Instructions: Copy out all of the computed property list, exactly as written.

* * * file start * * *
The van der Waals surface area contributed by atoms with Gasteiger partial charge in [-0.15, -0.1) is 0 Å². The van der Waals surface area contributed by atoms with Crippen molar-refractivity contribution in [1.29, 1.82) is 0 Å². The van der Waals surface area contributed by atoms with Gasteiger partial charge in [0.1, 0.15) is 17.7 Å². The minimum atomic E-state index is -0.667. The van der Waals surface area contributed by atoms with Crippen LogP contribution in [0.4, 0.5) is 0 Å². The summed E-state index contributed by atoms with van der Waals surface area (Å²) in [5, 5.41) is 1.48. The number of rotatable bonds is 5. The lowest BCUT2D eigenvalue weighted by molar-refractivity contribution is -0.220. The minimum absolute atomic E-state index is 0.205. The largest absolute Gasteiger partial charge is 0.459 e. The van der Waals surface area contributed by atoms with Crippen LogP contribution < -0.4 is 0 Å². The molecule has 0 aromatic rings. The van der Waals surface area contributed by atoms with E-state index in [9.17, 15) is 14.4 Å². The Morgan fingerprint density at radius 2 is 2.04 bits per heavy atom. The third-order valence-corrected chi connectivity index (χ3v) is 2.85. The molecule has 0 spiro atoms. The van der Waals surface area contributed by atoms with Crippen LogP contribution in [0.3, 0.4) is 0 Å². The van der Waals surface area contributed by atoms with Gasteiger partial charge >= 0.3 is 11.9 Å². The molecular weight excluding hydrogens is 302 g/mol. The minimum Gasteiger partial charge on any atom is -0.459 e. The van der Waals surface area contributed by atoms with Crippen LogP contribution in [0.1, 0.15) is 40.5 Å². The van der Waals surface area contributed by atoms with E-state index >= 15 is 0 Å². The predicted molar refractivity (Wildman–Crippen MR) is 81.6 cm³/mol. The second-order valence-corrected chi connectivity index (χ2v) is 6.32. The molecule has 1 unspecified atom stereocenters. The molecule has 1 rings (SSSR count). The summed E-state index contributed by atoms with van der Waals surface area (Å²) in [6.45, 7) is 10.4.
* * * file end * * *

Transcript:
The van der Waals surface area contributed by atoms with Gasteiger partial charge in [-0.15, -0.1) is 0 Å². The van der Waals surface area contributed by atoms with Crippen molar-refractivity contribution in [1.29, 1.82) is 0 Å². The van der Waals surface area contributed by atoms with Gasteiger partial charge in [0.1, 0.15) is 17.7 Å². The minimum atomic E-state index is -0.667. The van der Waals surface area contributed by atoms with Crippen LogP contribution in [0.4, 0.5) is 0 Å². The summed E-state index contributed by atoms with van der Waals surface area (Å²) in [5, 5.41) is 1.48. The number of rotatable bonds is 5. The lowest BCUT2D eigenvalue weighted by molar-refractivity contribution is -0.220. The minimum absolute atomic E-state index is 0.205. The largest absolute Gasteiger partial charge is 0.459 e. The van der Waals surface area contributed by atoms with Crippen LogP contribution < -0.4 is 0 Å². The molecule has 0 aromatic rings. The van der Waals surface area contributed by atoms with E-state index in [9.17, 15) is 14.4 Å². The Morgan fingerprint density at radius 2 is 2.04 bits per heavy atom. The third-order valence-corrected chi connectivity index (χ3v) is 2.85. The molecule has 0 spiro atoms. The van der Waals surface area contributed by atoms with Crippen LogP contribution in [0.3, 0.4) is 0 Å². The van der Waals surface area contributed by atoms with Gasteiger partial charge >= 0.3 is 11.9 Å². The molecular weight excluding hydrogens is 302 g/mol. The minimum Gasteiger partial charge on any atom is -0.459 e. The van der Waals surface area contributed by atoms with Crippen LogP contribution in [0.1, 0.15) is 40.5 Å². The van der Waals surface area contributed by atoms with E-state index >= 15 is 0 Å². The predicted molar refractivity (Wildman–Crippen MR) is 81.6 cm³/mol. The second-order valence-corrected chi connectivity index (χ2v) is 6.32. The molecule has 1 unspecified atom stereocenters. The molecule has 1 rings (SSSR count). The summed E-state index contributed by atoms with van der Waals surface area (Å²) in [6.45, 7) is 10.4.